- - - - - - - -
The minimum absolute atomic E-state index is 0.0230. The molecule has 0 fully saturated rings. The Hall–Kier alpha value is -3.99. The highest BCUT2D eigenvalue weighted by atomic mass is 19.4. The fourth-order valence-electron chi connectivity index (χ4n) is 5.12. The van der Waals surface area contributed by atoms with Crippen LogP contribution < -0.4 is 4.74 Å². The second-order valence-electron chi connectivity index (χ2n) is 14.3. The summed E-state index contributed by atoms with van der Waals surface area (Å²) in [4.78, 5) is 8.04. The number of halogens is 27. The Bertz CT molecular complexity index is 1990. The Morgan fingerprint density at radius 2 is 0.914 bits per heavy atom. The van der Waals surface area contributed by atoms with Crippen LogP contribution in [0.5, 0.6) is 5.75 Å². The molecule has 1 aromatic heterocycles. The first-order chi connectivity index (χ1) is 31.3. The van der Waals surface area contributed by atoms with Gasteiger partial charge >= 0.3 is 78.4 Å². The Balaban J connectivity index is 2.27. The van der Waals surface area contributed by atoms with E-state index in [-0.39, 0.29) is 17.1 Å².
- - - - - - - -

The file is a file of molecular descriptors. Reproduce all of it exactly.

The minimum absolute atomic E-state index is 0.0230. The molecule has 0 fully saturated rings. The Hall–Kier alpha value is -3.99. The highest BCUT2D eigenvalue weighted by atomic mass is 19.4. The fourth-order valence-electron chi connectivity index (χ4n) is 5.12. The van der Waals surface area contributed by atoms with Crippen LogP contribution < -0.4 is 4.74 Å². The second-order valence-electron chi connectivity index (χ2n) is 14.3. The summed E-state index contributed by atoms with van der Waals surface area (Å²) in [4.78, 5) is 8.04. The number of halogens is 27. The Bertz CT molecular complexity index is 1990. The Morgan fingerprint density at radius 2 is 0.914 bits per heavy atom. The van der Waals surface area contributed by atoms with Crippen LogP contribution in [0.5, 0.6) is 5.75 Å². The molecule has 1 aromatic heterocycles. The first-order chi connectivity index (χ1) is 31.3. The van der Waals surface area contributed by atoms with Gasteiger partial charge >= 0.3 is 78.4 Å². The Balaban J connectivity index is 2.27. The van der Waals surface area contributed by atoms with E-state index in [-0.39, 0.29) is 17.1 Å².